Far More Than Everything You've Ever Wanted to Know about
Interprocess Communication
in Perl

The basic IPC facilities of Perl are built out of the good old Unix signals, named pipes, pipe opens, the Berkeley socket routines, and SysV IPC calls. Each is used in slightly different situations.


If you are running under version 5.000 (dubious) or 5.001, you can still use most of the examples in this document. You may have to remove the use strict and some of the my() statements for 5.000, and for both you'll have to load in version 1.2 of the Socket.pm module, which was/is/shall-be included in perl5.001o.

Most of these routines quietly but politely return undef when they fail instead of causing your program to die right then and there due to an uncaught exception. (Actually, some of the new Socket conversion functions croak() on bad arguments.) It is therefore essential that you should check the return values fo these functions. Always begin your socket programs this way for optimal success, and don't forget to add -T taint checking flag to the pound-bang line for servers:

#!/usr/bin/perl -w require 5.002; use strict; use sigtrap; use Socket;


All these routines create system-specific portability problems. As noted elsewhere, Perl is at the mercy of your C libraries for much of its system behaviour. It's probably safest to assume broken SysV semantics for signals and to stick with simple TCP and UDP socket operations; e.g. don't try to pass open filedescriptors over a local UDP datagram socket if you want your code to stand a chance of being portable.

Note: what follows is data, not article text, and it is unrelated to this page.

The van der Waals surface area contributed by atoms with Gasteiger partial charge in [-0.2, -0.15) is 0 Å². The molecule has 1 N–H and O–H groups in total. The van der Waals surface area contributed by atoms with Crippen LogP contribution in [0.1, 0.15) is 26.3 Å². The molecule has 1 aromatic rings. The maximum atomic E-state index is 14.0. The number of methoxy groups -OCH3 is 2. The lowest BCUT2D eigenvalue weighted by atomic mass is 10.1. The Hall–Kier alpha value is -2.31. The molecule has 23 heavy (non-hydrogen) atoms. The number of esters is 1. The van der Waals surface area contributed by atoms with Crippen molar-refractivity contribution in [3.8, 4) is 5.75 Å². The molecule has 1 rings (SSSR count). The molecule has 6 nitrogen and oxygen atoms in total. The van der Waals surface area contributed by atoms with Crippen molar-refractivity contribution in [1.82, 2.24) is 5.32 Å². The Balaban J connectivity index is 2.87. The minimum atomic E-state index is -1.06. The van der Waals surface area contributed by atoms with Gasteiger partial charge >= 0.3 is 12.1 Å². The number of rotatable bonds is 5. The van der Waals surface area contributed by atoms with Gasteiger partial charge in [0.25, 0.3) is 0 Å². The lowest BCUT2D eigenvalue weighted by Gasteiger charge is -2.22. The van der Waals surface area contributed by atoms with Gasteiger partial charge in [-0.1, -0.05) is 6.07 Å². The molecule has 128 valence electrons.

Because few vendors provide C libraries that are safely re-entrant, the prudent programmer will do little else within a handler beyond die() to raise an exception and longjmp(3) out.


Tom Christiansen, with occasional vestiges of Larry Wall's original version.


Besides the obvious functions in the perlfunc manpage , you should also check out the modules file at your nearest CPAN site. (See the perlmod manpage or best yet, the Perl FAQ for a description of what CPAN is and where to get it.)

Section 5 of the modules file is devoted to Networking, Device Control (modems) and Interprocess Communication, and contains numerous unbundled modules numerous networking modules, Chat and Expect operations, CGI programming, DCE, FTP, IPC, Mail and News, Proxy, Ptty, RPC, SNMP, Telnet, Threads, and ToolTalk--just to name a few.

top / signals / fifos / pipes / safe-pipes / open2 / sockets / AF_INET / AF_UNIX / udp / sys5

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Copyright 1996 Tom Christiansen.
All rights reserved.